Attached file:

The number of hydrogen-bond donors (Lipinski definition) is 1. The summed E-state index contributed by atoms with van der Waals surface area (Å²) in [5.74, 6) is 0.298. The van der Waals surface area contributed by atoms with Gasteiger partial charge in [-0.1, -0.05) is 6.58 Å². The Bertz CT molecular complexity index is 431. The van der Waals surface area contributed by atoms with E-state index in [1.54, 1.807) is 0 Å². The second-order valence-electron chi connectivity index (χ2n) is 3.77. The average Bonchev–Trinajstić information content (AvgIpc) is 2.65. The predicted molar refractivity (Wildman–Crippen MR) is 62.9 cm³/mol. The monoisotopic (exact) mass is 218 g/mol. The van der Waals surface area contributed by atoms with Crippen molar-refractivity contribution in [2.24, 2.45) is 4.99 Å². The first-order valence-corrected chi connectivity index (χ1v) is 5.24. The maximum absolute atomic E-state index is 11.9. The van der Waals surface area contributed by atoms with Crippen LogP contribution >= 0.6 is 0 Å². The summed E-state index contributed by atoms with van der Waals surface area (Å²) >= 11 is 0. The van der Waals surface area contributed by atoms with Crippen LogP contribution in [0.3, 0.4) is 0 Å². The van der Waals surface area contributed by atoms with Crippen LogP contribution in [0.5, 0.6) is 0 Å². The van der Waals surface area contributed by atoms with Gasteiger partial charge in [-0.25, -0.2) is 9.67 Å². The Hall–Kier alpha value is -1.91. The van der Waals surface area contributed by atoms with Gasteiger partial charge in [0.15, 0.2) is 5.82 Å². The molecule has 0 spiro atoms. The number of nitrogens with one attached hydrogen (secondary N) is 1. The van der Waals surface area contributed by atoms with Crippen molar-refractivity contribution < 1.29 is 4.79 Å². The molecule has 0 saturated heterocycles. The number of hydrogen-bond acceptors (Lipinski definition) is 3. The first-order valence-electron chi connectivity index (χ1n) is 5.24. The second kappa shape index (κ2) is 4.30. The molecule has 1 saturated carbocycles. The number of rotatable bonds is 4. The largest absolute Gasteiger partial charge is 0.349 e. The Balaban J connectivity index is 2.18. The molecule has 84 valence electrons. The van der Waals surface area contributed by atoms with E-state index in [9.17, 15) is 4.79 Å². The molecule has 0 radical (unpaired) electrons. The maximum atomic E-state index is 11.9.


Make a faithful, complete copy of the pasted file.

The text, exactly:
The number of hydrogen-bond donors (Lipinski definition) is 1. The summed E-state index contributed by atoms with van der Waals surface area (Å²) in [5.74, 6) is 0.298. The van der Waals surface area contributed by atoms with Gasteiger partial charge in [-0.1, -0.05) is 6.58 Å². The Bertz CT molecular complexity index is 431. The van der Waals surface area contributed by atoms with E-state index in [1.54, 1.807) is 0 Å². The second-order valence-electron chi connectivity index (χ2n) is 3.77. The average Bonchev–Trinajstić information content (AvgIpc) is 2.65. The predicted molar refractivity (Wildman–Crippen MR) is 62.9 cm³/mol. The monoisotopic (exact) mass is 218 g/mol. The van der Waals surface area contributed by atoms with Crippen molar-refractivity contribution in [2.24, 2.45) is 4.99 Å². The first-order valence-corrected chi connectivity index (χ1v) is 5.24. The maximum absolute atomic E-state index is 11.9. The van der Waals surface area contributed by atoms with Crippen LogP contribution >= 0.6 is 0 Å². The summed E-state index contributed by atoms with van der Waals surface area (Å²) >= 11 is 0. The van der Waals surface area contributed by atoms with Crippen LogP contribution in [0.3, 0.4) is 0 Å². The van der Waals surface area contributed by atoms with Crippen LogP contribution in [0.5, 0.6) is 0 Å². The van der Waals surface area contributed by atoms with Gasteiger partial charge in [-0.25, -0.2) is 9.67 Å². The Hall–Kier alpha value is -1.91. The van der Waals surface area contributed by atoms with Gasteiger partial charge in [0.15, 0.2) is 5.82 Å². The molecule has 0 spiro atoms. The number of nitrogens with one attached hydrogen (secondary N) is 1. The van der Waals surface area contributed by atoms with Crippen molar-refractivity contribution < 1.29 is 4.79 Å². The molecule has 0 saturated heterocycles. The number of hydrogen-bond acceptors (Lipinski definition) is 3. The first-order valence-electron chi connectivity index (χ1n) is 5.24. The second kappa shape index (κ2) is 4.30. The molecule has 1 saturated carbocycles. The number of rotatable bonds is 4. The largest absolute Gasteiger partial charge is 0.349 e. The Balaban J connectivity index is 2.18. The molecule has 84 valence electrons. The van der Waals surface area contributed by atoms with E-state index in [9.17, 15) is 4.79 Å². The molecule has 0 radical (unpaired) electrons. The maximum atomic E-state index is 11.9.